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December 14, 2007

PlaysForSure goes out with a whimper

Posted by David Hunter at 12:32 PM ET.

Microsoft PlaysForSure Web page

The sad saga of Microsoft’s PlaysForSure Digital Rights Management brand for multimedia content has apparently come to a bizarre end as Microsoft’s PlaysForSure Web page (captured above) unexpectedly revealed that PlaysForSure is being subsumed by the “Certified for Windows Vista” logo. If you feel a certain amount of cognitive dissonance with the idea of media players and content (much of them already in use with Windows XP) being labeled with a Vista operating system logo, you’re not alone:

Those of you with players from SanDisk, Nokia, and Creative among others, looking for compatible music from Napster, Real Rhapsody, Yahoo Music, Wal-Mart and such must now look for the “Certified for Windows Vista” logo, not PlaysForSure. Of course, Microsoft’s Zune is also certified for Windows Vista, just not certified for Windows Vista so it won’t play back the same protected files. Man, could DRM get any more consumer unfriendly?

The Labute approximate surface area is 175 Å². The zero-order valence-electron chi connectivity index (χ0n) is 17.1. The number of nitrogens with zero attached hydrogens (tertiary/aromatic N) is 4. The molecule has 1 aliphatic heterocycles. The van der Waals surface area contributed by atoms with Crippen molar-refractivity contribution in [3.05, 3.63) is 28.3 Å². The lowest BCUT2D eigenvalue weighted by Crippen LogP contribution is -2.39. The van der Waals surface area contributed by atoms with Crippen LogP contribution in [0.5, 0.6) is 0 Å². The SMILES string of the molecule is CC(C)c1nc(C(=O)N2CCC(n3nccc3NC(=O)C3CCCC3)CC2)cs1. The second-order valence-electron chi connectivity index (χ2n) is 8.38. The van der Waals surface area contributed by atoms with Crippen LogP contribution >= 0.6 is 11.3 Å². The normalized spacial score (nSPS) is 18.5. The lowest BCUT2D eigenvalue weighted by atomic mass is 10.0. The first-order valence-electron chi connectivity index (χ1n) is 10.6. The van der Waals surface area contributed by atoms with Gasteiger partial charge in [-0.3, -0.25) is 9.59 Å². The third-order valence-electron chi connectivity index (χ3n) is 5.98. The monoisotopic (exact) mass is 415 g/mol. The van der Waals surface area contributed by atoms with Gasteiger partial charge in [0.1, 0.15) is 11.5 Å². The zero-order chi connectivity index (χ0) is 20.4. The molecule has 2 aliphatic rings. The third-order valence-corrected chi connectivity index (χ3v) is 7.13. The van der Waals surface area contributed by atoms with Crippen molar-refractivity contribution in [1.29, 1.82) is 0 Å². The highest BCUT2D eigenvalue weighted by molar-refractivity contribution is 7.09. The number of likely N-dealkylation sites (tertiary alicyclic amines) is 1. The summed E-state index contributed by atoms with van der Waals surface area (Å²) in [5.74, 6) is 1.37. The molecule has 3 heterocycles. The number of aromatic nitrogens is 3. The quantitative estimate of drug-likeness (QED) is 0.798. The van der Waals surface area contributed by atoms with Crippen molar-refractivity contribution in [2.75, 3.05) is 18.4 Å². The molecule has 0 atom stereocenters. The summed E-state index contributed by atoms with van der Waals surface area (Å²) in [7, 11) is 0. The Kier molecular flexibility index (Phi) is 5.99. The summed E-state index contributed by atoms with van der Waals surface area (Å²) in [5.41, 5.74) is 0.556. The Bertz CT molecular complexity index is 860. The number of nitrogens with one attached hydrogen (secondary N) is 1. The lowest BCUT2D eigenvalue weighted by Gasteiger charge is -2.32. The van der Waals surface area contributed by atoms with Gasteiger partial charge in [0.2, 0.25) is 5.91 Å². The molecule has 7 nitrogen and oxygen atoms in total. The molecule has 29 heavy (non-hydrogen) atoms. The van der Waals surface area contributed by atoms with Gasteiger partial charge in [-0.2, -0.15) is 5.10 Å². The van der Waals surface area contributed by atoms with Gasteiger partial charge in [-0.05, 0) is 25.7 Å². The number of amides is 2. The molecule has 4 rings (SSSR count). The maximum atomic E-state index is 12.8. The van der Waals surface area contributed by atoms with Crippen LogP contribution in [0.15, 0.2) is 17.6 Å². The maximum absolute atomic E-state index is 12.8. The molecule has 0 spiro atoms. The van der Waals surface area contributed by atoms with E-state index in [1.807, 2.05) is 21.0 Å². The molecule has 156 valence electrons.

Microsoft’s portable media center partners knew the game was over long ago as did MSN Music users and what few subscribers there were for the Microsoft-MTV Urge music service so I guess we have to chalk this up as merely herding the remaining stragglers to the exit. It’s also a way to obscure the way that Microsoft left PlaysForSure partners and customers out in the cold when they went their own way with the Zune.



Filed under Alliances, Argo, DRM, MSN, MSN Music, MTV, Media Player, Microsoft, PlaysForSure, Portable Media Center, Technologies, Windows Mobile, Zune

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One Response to “PlaysForSure goes out with a whimper”

  1. Microsoft and OSS: another battle brewing | Commercial Open Source Software Says:

    [...] For Microsoft (and its partners) everything is a PC. Remember when Microsoft designed its first game console? It was a PC, with just some changes in the bios and startup circuitry. Media centers? PCs. Servers? PCs. Mobile devices? PCs with a small screen, and a small “start” menu. The only “outsider” is the Zune, that is clearly designed as a clone of a product designed by others, and that as such is somehow neglected even by Microsoft itself. [...]

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